• H04N5/00Details of television systems
    • H04N5/222Studio circuitry; Studio devices; Studio equipment ; Cameras comprising an electronic image sensor, e.g. digital cameras, video cameras, TV cameras, video cameras, camcorders, webcams, camera modules for embedding in other devices, e.g. mobile phones, computers or vehicles
    • H04N5/225Television cameras ; Cameras comprising an electronic image sensor, e.g. digital cameras, video cameras, camcorders, webcams, camera modules specially adapted for being embedded in other devices, e.g. mobile phones, computers or vehicles
    • H04N5/232Devices for controlling television cameras, e.g. remote control ; Control of cameras comprising an electronic image sensor
    • H04N5/23296Control of means for changing angle of the field of view, e.g. optical zoom objective, electronic zooming or combined use of optical and electronic zooming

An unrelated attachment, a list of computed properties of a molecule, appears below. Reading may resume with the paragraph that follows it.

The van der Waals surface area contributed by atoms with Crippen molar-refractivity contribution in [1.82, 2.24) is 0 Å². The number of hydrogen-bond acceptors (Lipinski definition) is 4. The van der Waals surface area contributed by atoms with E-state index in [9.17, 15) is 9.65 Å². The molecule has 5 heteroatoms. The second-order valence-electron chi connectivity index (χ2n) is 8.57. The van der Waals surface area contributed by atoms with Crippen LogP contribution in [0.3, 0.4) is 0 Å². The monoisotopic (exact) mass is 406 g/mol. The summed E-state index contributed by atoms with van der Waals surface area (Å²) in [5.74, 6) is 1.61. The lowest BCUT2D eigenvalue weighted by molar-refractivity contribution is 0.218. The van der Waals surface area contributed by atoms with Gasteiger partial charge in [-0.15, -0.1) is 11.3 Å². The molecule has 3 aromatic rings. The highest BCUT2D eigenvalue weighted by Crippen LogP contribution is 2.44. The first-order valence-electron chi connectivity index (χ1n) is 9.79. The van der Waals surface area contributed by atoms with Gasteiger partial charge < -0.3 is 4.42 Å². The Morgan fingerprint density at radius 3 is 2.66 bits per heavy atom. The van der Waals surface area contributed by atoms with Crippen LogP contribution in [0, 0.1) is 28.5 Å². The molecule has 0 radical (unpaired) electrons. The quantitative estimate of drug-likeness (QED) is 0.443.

• HELECTRICITY
    • H04ELECTRIC COMMUNICATION TECHNIQUE
    • H04NPICTORIAL COMMUNICATION, e.g. TELEVISION
    • H04N5/00Details of television systems
    • H04N5/222Studio circuitry; Studio devices; Studio equipment ; Cameras comprising an electronic image sensor, e.g. digital cameras, video cameras, TV cameras, video cameras, camcorders, webcams, camera modules for embedding in other devices, e.g. mobile phones, computers or vehicles
    • H04N5/225Television cameras ; Cameras comprising an electronic image sensor, e.g. digital cameras, video cameras, camcorders, webcams, camera modules specially adapted for being embedded in other devices, e.g. mobile phones, computers or vehicles